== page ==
The history of Murshidabad represents the gradual rise and fall of the Mohammadan Subedars (later esignated as Nawab Nazim) who ruled as the Viceroys of the Mughal Emperors of Delhi in the provinces of Bengal, Bihar and Orissa. When Aurangzeb (1658-1707 AD) became the Emperor of Delhi, he conferred two responsible officer-in-charge of each province to control the Nizamat and Diwani, known as Nazim (Governor/Viceroy of the province) and Diwan (Revenue Officer or Finance Minister, directly subordinate to the emperor) of the province. Following the dual administration system, Aurangzeb appointed his own grandson Prince of the indolent Nawab Ibrahim Khan and afterwards Murshid Quli Khan, thus with the permission of the Emperor Aurangzeb, transferred the headquarters of the Diwani from Dacca to Makshudabad or Mushidabad probably during 1703-04 AD owing to its strategic position (in the centre of the province), water route like the River Bhagirathi and developed important commercial depot (like thriving silk factories)etc. Unhesitatingly, Aurangzeb shifted Prince Azimush-Shan to Patna from Dacca and confirmed Murshid Quli Khan in the dual posts of Diwan of Bengal, Bihar and Orissa and Deputy Nazim of Bengal and Orissa. Later, in 1713 AD, when Farrukshiyar, son of Azimush-Shan, acquired the throne of Delhi, Murshid Quli Khan with the support of the Imperial Banker of Murshidaad, Jagt Seth purchased the Nizamat on easy terms and became the viceroy of Bengal, Bihar and Orissa in 1718 AD (O’Maley 1997: 30& 33).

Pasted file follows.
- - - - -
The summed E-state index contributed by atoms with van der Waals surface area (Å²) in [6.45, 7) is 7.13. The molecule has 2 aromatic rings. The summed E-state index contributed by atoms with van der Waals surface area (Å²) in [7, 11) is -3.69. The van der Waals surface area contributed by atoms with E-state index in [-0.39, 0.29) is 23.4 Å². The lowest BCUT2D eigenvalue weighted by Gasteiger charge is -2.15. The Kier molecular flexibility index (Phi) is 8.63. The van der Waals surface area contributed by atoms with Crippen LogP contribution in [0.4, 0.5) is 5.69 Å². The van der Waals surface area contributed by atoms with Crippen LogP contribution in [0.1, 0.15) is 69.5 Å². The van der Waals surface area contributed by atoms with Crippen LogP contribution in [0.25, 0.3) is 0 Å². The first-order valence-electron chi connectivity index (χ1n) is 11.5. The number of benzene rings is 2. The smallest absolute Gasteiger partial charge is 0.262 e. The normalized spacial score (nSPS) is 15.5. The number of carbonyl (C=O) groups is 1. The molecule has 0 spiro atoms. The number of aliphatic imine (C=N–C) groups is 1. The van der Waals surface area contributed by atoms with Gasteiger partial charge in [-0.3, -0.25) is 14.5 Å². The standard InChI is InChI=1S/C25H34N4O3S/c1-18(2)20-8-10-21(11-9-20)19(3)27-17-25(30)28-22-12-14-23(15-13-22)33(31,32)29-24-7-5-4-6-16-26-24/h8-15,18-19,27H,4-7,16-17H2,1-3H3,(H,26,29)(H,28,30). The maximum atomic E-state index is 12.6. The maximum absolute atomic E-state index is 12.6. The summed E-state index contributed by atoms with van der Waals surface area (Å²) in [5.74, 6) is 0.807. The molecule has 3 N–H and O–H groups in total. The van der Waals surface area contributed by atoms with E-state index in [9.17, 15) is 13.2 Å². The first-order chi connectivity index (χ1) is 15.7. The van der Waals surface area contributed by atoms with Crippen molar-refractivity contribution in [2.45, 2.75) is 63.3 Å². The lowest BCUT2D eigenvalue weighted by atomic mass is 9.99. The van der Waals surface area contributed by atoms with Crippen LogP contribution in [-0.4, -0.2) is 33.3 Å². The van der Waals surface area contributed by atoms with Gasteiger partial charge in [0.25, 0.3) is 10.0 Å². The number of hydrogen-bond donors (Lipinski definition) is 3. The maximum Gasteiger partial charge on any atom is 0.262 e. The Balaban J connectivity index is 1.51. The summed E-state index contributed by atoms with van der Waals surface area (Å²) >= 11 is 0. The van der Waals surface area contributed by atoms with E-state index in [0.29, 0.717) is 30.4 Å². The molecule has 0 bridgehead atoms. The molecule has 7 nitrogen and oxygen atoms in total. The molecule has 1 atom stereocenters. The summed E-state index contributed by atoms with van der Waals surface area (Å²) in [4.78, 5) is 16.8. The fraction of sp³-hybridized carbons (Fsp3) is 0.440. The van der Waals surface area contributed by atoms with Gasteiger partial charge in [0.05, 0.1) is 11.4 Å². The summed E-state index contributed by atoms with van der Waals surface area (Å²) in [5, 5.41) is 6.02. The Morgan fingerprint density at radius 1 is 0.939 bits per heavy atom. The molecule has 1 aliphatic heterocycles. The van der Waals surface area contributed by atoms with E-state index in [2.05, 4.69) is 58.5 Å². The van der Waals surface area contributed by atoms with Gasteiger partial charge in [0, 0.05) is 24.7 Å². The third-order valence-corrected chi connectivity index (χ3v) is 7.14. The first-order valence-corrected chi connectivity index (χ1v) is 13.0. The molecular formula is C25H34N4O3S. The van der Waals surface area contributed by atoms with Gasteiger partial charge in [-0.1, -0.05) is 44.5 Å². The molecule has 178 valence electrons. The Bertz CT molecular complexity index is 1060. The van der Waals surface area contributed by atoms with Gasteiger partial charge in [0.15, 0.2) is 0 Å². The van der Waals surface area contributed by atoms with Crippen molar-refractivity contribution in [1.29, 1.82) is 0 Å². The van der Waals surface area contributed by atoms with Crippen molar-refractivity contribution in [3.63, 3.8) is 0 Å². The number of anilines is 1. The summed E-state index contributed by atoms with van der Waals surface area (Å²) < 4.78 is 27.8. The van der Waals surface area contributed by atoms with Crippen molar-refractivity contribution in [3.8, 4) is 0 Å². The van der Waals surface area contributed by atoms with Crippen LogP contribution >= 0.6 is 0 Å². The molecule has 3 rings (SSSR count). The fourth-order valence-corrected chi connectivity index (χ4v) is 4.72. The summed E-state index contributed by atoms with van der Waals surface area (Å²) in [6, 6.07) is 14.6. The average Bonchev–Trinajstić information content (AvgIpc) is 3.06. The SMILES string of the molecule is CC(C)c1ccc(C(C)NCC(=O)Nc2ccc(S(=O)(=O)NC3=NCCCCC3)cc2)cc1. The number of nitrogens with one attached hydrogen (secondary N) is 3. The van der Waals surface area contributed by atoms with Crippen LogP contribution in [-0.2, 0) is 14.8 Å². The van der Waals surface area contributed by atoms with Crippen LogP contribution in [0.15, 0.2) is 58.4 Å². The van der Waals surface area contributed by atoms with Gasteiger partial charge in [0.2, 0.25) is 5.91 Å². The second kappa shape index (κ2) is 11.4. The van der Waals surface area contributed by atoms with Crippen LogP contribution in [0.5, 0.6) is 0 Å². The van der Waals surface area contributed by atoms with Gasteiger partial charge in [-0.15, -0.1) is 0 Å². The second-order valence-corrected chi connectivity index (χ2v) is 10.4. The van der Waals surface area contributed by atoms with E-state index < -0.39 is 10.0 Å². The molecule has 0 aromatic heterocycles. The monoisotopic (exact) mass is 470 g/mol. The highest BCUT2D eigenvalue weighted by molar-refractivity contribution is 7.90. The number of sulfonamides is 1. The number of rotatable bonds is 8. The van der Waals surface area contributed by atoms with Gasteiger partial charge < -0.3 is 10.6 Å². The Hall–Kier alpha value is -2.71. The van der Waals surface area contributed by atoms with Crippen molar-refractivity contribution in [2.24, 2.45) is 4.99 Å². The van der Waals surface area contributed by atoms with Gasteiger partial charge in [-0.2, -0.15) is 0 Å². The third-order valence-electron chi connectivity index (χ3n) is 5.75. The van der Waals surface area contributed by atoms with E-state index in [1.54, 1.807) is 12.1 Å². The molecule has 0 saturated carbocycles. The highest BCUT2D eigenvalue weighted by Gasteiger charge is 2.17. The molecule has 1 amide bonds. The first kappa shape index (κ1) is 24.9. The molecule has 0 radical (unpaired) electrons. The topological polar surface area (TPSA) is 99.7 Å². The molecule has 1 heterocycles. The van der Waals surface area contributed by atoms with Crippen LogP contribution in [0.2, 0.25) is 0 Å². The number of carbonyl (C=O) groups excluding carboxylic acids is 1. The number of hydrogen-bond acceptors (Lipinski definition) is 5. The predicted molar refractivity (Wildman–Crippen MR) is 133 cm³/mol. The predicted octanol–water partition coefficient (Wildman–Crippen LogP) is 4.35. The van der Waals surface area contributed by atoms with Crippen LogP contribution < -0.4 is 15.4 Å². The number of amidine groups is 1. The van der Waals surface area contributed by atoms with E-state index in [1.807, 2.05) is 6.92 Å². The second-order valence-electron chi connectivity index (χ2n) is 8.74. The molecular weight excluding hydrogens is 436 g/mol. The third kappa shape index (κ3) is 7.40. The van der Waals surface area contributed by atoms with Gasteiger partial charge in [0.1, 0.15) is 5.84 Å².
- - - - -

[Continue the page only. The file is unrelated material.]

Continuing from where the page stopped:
Next Page >>